Flynn and the crew are forced to survive in a war-torn region with no help from other humans. As they flee from hostile aliens, the crew is forced to trust the strange beings who offer aid and shelter. With no hope of returning to Earth, they must seek a new home among the stars.

pre-order far flung

Why should anyone be interested in Far Flung?

Did you ever watch Star Trek: Voyager and wish there were more danger and consequences for the crew’s actions? Did you ever watch the Battlestar Galactica revival and wonder what what happen if the crew met other beings and civilizations aside from the Cylons?

The story of Far Flung draws from episodic sci-fi and blends in a multiple point-of-view structure. See the story unfold through the eyes of five different characters on the colony ship Tereshkova – a rookie reporter, an upstart navigator, a brilliant engineer, an ex-military security chief, and an alien scientist. Their stories tie together the trials and dangers of a search for a new home.

Why put this on Inkshares?

I need a metaphorical kick in the butt to get this done. Maybe a real one too. Various issues have led to this book taking a long time, but this contest does not require a finished novel. If I win this, or get a minimum of 250 pre-orders, Far Flung will get finished. It will get the best possible attention that I can give it, along with the editorial talents of Inkshares and the publisher they hook me up with.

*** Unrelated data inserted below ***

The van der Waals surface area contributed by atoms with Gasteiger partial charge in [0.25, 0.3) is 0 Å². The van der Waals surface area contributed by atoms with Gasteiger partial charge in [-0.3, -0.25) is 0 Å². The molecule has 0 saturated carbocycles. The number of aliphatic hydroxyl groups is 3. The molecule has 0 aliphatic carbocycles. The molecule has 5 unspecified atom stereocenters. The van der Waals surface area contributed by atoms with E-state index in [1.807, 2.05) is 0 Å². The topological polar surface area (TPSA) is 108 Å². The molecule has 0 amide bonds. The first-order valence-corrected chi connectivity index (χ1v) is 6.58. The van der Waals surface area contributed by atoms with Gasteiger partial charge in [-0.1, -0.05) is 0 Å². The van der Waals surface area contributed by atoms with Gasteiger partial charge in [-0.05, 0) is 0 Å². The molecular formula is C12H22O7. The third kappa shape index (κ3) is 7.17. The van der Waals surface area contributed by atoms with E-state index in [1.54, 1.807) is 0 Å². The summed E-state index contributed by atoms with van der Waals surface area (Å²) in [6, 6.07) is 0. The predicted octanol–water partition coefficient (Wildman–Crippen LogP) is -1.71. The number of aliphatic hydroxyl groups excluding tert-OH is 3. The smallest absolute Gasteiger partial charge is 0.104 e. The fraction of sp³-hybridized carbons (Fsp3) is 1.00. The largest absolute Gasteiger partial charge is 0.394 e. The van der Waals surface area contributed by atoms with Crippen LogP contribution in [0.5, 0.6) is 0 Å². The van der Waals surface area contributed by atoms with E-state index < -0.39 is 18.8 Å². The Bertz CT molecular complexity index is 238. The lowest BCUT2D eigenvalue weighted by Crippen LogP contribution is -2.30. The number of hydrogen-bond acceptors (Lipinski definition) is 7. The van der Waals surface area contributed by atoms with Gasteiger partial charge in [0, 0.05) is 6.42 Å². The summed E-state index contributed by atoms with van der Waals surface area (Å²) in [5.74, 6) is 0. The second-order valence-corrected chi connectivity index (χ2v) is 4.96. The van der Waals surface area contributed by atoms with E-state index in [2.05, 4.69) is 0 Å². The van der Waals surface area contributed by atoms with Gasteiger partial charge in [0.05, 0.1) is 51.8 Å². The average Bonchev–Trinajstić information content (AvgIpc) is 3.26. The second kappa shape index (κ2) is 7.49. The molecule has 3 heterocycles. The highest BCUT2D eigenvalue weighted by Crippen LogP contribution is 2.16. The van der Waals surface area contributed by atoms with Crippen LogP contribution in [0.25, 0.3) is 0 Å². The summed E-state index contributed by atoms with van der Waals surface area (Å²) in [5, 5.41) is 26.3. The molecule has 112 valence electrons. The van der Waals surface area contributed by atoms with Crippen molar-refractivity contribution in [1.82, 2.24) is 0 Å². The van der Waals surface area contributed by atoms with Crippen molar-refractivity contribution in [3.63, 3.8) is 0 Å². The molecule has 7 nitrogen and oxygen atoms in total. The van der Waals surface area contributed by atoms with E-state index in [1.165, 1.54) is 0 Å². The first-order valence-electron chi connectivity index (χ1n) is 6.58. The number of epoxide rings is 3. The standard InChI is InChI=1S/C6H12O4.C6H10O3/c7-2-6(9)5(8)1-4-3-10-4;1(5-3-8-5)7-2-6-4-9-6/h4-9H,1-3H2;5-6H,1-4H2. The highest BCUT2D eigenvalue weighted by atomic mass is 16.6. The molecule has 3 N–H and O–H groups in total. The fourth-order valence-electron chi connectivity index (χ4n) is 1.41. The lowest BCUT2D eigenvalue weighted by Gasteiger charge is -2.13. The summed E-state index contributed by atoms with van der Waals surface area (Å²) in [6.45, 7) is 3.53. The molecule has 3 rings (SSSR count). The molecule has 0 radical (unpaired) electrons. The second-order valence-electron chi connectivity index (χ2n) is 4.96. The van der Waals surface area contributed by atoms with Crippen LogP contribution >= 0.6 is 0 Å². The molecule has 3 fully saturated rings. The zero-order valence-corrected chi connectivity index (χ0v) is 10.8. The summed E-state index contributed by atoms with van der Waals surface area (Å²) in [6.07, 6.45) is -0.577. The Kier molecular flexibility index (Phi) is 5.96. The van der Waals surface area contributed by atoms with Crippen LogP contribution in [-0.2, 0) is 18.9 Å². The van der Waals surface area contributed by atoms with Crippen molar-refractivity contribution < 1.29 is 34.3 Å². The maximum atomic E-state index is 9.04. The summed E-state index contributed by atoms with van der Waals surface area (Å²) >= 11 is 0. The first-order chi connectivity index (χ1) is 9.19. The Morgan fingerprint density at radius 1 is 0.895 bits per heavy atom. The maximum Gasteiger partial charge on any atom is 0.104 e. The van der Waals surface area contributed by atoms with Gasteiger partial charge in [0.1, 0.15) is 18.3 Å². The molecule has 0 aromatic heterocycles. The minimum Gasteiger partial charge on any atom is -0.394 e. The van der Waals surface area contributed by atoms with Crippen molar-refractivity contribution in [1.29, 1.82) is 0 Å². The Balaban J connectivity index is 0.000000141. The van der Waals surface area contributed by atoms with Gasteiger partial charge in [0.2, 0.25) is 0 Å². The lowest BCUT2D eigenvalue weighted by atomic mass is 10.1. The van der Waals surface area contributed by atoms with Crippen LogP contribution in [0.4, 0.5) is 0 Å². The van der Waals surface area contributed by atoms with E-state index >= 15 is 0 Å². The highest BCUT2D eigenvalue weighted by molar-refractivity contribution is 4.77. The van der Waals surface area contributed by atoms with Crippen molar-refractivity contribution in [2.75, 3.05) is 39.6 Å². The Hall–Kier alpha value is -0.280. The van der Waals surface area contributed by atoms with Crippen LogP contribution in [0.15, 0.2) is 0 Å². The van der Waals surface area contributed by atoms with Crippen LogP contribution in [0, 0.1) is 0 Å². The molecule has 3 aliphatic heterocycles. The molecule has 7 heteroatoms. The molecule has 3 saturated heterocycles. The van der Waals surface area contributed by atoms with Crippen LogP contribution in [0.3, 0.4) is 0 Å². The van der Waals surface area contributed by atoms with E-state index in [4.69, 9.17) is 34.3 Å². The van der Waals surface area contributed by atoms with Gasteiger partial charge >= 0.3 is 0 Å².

Why should anyone pay $10 for an ebook?

You aren’t just getting an ebook – you are contributing to a pool of money that will be used to secure editing, publication, and promotional deals. That’s the big difference between this an a Kickstarter – if I did a Kickstarter I would have to find an editor and a publisher, and handle all of my promotion by myself. At least this way, I can get help from industry professionals who know what it takes to get a book out there.

You get the satisfaction of helping an indie author make his dream come true. If that’s not worth $10, I don’t know what is!

What if Far Flung doesn’t win?

If I do not win the contest and I fail to get enough pre-orders, you get your money back. 100%, no questions asked, easy as that. I will find other ways to get this book done.

If I don’t win but I do get the minimum required pre-orders, I will have help from Inkshares with editing, publication, and promotion.

How close to finished is the book?

The second draft is complete from beginning to end, and the book stands at about 60,000 words in length. You can see samples from the third draft when you visit Far Flung on Inkshares and read the sample chapters.

If I win the contest or get enough pre-orders, I will be able to finish this book much faster than I would otherwise. I’ll have money for the services I need and help from industry professionals.

What are you waiting for? Pre-order Far Flung and let’s explore the universe together:

pre-order far flung

The Late Student – Part 2 Results

You can see other writing exercises here.

The Late Student Part 2 – Results